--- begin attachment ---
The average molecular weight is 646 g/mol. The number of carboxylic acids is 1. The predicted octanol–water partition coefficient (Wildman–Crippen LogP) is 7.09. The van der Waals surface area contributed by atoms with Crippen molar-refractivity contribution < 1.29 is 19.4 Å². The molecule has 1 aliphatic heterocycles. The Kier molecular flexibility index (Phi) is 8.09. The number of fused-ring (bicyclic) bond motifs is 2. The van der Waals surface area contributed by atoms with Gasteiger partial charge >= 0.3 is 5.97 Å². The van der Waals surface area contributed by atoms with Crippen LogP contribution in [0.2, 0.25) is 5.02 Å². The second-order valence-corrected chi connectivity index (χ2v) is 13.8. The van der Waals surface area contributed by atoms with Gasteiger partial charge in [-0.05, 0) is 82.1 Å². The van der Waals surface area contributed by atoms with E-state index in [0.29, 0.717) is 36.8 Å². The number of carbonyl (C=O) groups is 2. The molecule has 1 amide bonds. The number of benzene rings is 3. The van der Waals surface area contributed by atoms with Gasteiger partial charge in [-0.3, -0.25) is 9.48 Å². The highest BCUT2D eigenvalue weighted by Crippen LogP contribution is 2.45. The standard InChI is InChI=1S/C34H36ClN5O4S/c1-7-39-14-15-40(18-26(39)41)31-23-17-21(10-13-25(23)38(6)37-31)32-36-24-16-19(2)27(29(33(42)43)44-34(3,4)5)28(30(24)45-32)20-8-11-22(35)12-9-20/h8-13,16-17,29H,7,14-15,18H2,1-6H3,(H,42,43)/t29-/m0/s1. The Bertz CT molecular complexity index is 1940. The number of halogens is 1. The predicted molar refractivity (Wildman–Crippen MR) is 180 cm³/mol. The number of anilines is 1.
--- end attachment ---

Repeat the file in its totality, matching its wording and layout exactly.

The average molecular weight is 646 g/mol. The number of carboxylic acids is 1. The predicted octanol–water partition coefficient (Wildman–Crippen LogP) is 7.09. The van der Waals surface area contributed by atoms with Crippen molar-refractivity contribution < 1.29 is 19.4 Å². The molecule has 1 aliphatic heterocycles. The Kier molecular flexibility index (Phi) is 8.09. The number of fused-ring (bicyclic) bond motifs is 2. The van der Waals surface area contributed by atoms with Gasteiger partial charge >= 0.3 is 5.97 Å². The van der Waals surface area contributed by atoms with Crippen LogP contribution in [0.2, 0.25) is 5.02 Å². The second-order valence-corrected chi connectivity index (χ2v) is 13.8. The van der Waals surface area contributed by atoms with Gasteiger partial charge in [-0.05, 0) is 82.1 Å². The van der Waals surface area contributed by atoms with E-state index in [0.29, 0.717) is 36.8 Å². The number of carbonyl (C=O) groups is 2. The molecule has 1 amide bonds. The number of benzene rings is 3. The van der Waals surface area contributed by atoms with Gasteiger partial charge in [-0.3, -0.25) is 9.48 Å². The highest BCUT2D eigenvalue weighted by Crippen LogP contribution is 2.45. The standard InChI is InChI=1S/C34H36ClN5O4S/c1-7-39-14-15-40(18-26(39)41)31-23-17-21(10-13-25(23)38(6)37-31)32-36-24-16-19(2)27(29(33(42)43)44-34(3,4)5)28(30(24)45-32)20-8-11-22(35)12-9-20/h8-13,16-17,29H,7,14-15,18H2,1-6H3,(H,42,43)/t29-/m0/s1. The Bertz CT molecular complexity index is 1940. The number of halogens is 1. The predicted molar refractivity (Wildman–Crippen MR) is 180 cm³/mol. The number of anilines is 1.